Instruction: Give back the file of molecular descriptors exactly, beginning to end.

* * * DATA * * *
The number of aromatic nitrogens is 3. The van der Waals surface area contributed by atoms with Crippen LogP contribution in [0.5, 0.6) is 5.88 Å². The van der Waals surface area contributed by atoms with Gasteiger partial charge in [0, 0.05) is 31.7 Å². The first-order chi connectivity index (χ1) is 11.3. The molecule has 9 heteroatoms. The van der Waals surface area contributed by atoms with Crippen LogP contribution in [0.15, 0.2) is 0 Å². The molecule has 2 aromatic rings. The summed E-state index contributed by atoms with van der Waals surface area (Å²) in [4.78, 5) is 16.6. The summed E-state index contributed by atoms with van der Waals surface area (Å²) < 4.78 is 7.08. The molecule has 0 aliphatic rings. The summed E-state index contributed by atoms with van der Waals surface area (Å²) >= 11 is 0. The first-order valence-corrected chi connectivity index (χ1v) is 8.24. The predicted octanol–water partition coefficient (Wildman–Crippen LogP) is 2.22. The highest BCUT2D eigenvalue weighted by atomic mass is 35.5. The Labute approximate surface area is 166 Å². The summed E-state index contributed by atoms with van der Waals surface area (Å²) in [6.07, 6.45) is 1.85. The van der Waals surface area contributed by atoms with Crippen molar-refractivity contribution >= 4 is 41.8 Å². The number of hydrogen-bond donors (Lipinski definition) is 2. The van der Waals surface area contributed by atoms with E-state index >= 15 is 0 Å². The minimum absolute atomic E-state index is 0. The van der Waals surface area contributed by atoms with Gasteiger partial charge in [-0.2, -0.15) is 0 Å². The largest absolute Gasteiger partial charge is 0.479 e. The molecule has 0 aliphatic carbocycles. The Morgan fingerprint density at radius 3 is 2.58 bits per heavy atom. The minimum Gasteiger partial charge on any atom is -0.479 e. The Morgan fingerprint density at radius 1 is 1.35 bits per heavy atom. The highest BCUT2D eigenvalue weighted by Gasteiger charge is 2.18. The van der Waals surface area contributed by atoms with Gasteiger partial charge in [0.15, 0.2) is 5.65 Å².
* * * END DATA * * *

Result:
The number of aromatic nitrogens is 3. The van der Waals surface area contributed by atoms with Crippen LogP contribution in [0.5, 0.6) is 5.88 Å². The van der Waals surface area contributed by atoms with Gasteiger partial charge in [0, 0.05) is 31.7 Å². The first-order chi connectivity index (χ1) is 11.3. The molecule has 9 heteroatoms. The van der Waals surface area contributed by atoms with Crippen LogP contribution in [0.15, 0.2) is 0 Å². The molecule has 2 aromatic rings. The summed E-state index contributed by atoms with van der Waals surface area (Å²) in [4.78, 5) is 16.6. The summed E-state index contributed by atoms with van der Waals surface area (Å²) < 4.78 is 7.08. The molecule has 0 aliphatic rings. The summed E-state index contributed by atoms with van der Waals surface area (Å²) >= 11 is 0. The first-order valence-corrected chi connectivity index (χ1v) is 8.24. The predicted octanol–water partition coefficient (Wildman–Crippen LogP) is 2.22. The highest BCUT2D eigenvalue weighted by atomic mass is 35.5. The Labute approximate surface area is 166 Å². The summed E-state index contributed by atoms with van der Waals surface area (Å²) in [6.07, 6.45) is 1.85. The van der Waals surface area contributed by atoms with Crippen molar-refractivity contribution >= 4 is 41.8 Å². The number of hydrogen-bond donors (Lipinski definition) is 2. The van der Waals surface area contributed by atoms with E-state index >= 15 is 0 Å². The minimum absolute atomic E-state index is 0. The van der Waals surface area contributed by atoms with Gasteiger partial charge in [-0.2, -0.15) is 0 Å². The largest absolute Gasteiger partial charge is 0.479 e. The molecule has 0 aliphatic carbocycles. The Morgan fingerprint density at radius 3 is 2.58 bits per heavy atom. The minimum Gasteiger partial charge on any atom is -0.479 e. The Morgan fingerprint density at radius 1 is 1.35 bits per heavy atom. The highest BCUT2D eigenvalue weighted by Gasteiger charge is 2.18. The van der Waals surface area contributed by atoms with Gasteiger partial charge in [0.15, 0.2) is 5.65 Å².